Simons’ Saturday Column: KU’s legislative lobbying effort lacks clout, continuity

May 25, 2013


The headline states, “KU changing lobbying strategy in middle of state budget fight.”

The story said Kansas University officials have decided to change their lobbying tactics with members of the Kansas Legislature by putting long-time contract lobbyist Kathy Damron, figuratively speaking, out to pasture and reassigning her to focus on outreach with “key stakeholders and community leaders across Kansas on behalf of the university.”

Replacing Damron to sell state lawmakers on the values of KU is Riley Scott who has his own firm, Scott Consulting LLC. He will work with Mandy Miller, a Damron company employee.

It’s interesting to note that Scott had worked for Gov. Sam Brownback when he served in Congress and was deputy chief of staff and state director for U.S. Sen. Jerry Moran. He also is the son-in-law of Kansas Senate President Susan Wagle.

It’s obvious KU officials are pulling out all of the stops and using all their connections to get as good a deal as possible from state lawmakers currently engaged in a tough debate concerning the state budget and how much money will be appropriated for higher education.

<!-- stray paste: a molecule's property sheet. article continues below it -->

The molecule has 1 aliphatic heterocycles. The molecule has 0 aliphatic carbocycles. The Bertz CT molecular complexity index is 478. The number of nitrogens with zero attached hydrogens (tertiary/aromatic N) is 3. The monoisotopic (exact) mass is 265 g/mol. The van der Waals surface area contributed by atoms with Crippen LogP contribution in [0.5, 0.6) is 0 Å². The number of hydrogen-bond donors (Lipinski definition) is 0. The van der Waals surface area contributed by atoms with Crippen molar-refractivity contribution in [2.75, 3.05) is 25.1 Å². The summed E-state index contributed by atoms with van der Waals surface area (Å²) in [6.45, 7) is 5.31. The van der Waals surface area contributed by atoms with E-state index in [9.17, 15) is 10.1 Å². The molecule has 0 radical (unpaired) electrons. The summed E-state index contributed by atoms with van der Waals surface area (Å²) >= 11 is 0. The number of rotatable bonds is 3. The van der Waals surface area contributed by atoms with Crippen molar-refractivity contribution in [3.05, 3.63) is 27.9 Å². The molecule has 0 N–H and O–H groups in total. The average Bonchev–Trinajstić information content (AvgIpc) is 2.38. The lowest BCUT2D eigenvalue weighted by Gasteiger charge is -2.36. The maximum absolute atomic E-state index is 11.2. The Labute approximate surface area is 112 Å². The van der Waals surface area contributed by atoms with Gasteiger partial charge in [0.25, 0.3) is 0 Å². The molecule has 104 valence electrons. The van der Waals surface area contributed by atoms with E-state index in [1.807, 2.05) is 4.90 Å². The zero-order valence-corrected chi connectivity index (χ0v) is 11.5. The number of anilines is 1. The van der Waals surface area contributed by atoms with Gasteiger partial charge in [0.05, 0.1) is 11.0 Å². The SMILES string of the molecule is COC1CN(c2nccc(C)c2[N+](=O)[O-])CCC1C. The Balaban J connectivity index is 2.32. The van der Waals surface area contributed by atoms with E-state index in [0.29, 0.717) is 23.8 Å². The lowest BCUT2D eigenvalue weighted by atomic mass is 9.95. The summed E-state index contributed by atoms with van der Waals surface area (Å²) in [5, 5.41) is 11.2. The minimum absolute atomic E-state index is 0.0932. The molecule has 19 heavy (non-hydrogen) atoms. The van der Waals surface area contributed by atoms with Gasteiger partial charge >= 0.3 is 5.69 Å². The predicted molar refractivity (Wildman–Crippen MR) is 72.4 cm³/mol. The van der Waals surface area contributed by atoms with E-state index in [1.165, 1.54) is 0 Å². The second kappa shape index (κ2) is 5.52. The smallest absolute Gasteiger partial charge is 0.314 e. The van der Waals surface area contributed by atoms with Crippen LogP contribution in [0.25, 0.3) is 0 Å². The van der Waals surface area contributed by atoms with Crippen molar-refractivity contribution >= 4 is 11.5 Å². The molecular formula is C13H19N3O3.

In recent years, there has been a revolving door on lobbying efforts by the university. Not too many years ago, these efforts in Topeka were handled by Jon Josserand and Marlin Rein, both KU employees.

These two men stepped aside when KU officials in Strong Hall created the position of executive vice chancellor for university relations. The job initially was filled by Janet Murguia, a former aide to President Clinton who now leads the National Council of La Raza Hispanic civil rights and advocacy organization; and then Paul Carttar, a former COO of the Kauffman Foundation, who later served in a number of positions, including director of the Social Innovation Fund for the Corporation for National and Community Service. Damron stepped in to oversee the lobbying efforts, and after both Murguia and Carttar left KU, the lobbying efforts were left in the hands of Damron’s company.

During this KU merry-go-round of lobbyists, Kansas State University has enjoyed the excellent and effective services of Sue Peterson, who has been on the job at KSU since 1989. According to numerous Topeka legislators and even some members of the Kansas Board of Regents, Peterson, a one-person operation and a KSU employee, has “run circles around the KU effort even though they have more individuals carrying out their lobbying efforts.”

Why hasn’t KU been more effective in telling the KU story in Topeka? Is it the fault of the lobbyists or could it be partially due to the messages and/or leadership they are receiving from the chancellor’s office compared with the messages and support Peterson receives from her president’s office?